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February 17, 2020
 Anthony Sessa
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The Ghost of Jimmy Hoffa
Updated On: Jan 18, 2020

The Ghost of Jimmy Hoffa 

By David Macaray | CounterPunch

I may have lots of faults, but being wrong ain’t one of them.” — Jimmy Hoffa 

Notoriety comes in two basic favors. There’s your old-fashioned, run-of-the-mill notoriety, the kind that usually attaches itself to politicians, wealthy socialites, and naughty movie stars—and eventually fades out—and there’s your Jimmy Hoffa notoriety, the kind that never goes away. 

In the 44 years since Hoffa’s disappearance and presumed murder (he vanished July 30, 1975, was declared “legally dead” on July 30, 1982), the amount of material written about him by journalists—not to mention doughnut shop gossip and crackpot conspiracy theories—is astounding. 

And it’s still happening. Martin Scorsese, the gifted movie director with a schoolboy crush on gangsters, has just made a new Hoffa film purporting to solve the murder. As much as we admire Scorsese, his three-hour-long, highly stylized movie, with Al Pacino playing Jimmy, will “solve” nothing. 

So let’s start with what we do know. Let’s start with the Midwestern organization that set out to represent the rugged men who handled teams of horses and horse-drawn wagons, and eventually became the storied International Brotherhood of Teamsters (IBT).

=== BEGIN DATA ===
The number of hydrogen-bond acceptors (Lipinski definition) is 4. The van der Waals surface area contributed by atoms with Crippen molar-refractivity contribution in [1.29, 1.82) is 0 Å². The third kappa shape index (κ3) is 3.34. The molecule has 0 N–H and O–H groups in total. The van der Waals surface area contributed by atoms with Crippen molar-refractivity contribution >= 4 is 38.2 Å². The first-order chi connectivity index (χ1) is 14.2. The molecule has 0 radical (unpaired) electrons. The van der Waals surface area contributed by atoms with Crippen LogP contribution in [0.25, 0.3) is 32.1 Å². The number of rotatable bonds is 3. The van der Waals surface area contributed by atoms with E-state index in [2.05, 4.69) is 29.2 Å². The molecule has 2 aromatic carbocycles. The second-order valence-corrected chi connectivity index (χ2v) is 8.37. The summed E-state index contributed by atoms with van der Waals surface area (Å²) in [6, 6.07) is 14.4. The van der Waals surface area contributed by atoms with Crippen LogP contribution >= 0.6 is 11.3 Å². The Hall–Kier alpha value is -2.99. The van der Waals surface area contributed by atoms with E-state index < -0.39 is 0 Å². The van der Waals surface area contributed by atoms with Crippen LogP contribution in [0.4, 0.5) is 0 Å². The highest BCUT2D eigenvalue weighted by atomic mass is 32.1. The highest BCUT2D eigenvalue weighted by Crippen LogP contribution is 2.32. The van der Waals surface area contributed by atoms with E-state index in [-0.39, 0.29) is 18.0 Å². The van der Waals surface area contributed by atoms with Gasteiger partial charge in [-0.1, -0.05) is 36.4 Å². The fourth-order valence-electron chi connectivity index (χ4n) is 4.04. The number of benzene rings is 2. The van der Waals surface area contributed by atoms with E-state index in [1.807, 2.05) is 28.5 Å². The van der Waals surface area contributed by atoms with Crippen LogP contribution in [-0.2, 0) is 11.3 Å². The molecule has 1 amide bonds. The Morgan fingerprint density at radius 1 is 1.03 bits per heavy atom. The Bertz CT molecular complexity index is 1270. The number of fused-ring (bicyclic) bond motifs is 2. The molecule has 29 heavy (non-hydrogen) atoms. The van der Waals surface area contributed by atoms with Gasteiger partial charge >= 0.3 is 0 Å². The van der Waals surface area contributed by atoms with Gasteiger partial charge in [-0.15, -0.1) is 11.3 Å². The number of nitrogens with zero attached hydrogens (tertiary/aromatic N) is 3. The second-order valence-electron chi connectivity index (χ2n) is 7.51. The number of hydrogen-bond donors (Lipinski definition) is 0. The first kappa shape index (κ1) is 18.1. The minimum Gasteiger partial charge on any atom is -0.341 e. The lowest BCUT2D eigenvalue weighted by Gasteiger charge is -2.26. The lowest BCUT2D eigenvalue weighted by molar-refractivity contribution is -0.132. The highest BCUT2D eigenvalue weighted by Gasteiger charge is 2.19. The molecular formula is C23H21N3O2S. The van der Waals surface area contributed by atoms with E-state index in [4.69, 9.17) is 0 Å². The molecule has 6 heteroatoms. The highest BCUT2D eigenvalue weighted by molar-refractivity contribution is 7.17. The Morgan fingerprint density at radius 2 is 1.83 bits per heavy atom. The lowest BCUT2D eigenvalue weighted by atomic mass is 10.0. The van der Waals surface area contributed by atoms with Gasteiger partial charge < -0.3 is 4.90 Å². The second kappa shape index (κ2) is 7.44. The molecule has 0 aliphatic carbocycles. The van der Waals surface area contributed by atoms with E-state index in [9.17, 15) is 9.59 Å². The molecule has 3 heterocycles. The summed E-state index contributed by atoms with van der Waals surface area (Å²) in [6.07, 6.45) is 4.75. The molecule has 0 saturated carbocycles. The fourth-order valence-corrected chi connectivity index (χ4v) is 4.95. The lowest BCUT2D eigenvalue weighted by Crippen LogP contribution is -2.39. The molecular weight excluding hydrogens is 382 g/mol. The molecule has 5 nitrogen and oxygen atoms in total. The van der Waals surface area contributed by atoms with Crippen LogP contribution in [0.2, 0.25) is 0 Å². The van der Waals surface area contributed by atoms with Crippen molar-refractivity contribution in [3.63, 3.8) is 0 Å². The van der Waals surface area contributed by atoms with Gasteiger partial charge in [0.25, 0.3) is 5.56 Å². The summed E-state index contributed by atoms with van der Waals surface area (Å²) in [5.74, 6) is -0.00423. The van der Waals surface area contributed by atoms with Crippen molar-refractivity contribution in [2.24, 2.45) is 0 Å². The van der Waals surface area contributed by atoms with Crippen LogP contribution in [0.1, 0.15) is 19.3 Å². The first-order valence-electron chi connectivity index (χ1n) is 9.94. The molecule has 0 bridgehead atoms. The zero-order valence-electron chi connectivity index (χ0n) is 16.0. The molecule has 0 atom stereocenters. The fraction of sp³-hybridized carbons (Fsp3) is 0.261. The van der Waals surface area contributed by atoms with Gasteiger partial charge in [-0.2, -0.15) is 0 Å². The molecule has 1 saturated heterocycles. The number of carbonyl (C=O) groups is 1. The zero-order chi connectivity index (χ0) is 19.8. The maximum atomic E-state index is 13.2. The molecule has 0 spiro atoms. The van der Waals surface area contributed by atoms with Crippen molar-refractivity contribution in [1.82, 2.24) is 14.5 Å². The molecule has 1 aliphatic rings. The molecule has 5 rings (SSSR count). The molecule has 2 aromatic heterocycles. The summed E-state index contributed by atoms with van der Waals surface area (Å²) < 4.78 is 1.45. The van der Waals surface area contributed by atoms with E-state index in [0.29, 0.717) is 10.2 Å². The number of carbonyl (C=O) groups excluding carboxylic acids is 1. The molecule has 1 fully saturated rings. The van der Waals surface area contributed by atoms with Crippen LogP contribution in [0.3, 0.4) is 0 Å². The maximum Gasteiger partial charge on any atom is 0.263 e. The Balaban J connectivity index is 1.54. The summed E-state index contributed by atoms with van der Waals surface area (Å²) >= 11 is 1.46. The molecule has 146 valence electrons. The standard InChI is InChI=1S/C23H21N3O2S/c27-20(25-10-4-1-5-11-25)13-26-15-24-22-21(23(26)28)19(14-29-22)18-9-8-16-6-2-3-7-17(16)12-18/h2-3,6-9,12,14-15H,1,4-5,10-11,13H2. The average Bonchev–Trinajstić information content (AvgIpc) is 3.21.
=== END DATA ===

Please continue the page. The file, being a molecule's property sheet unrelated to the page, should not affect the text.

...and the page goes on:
At its peak (with 2.3 million members), the IBT was the largest labor union in America. In tribute to those modest roots, the official Teamster symbol is still a picture of two bridled horse heads.

One reason it’s appropriate to start at the beginning is to demonstrate that the Teamsters were never not a shady organization. Hoffa gets tagged (if not “defined”) as the “union president with criminal ties,” but in truth, the IBT, as far back as the early 1900s, was already considered a dirty union. 

And the Teamsters weren’t alone. Back in those rough-and-tumble days, business, politics, and labor were all riddled with corruption. So Hoffa had a valid point when he noted sarcastically, before the Kennedy subcommittee, “It has to be considered damned unusual that no other union was ever investigated.”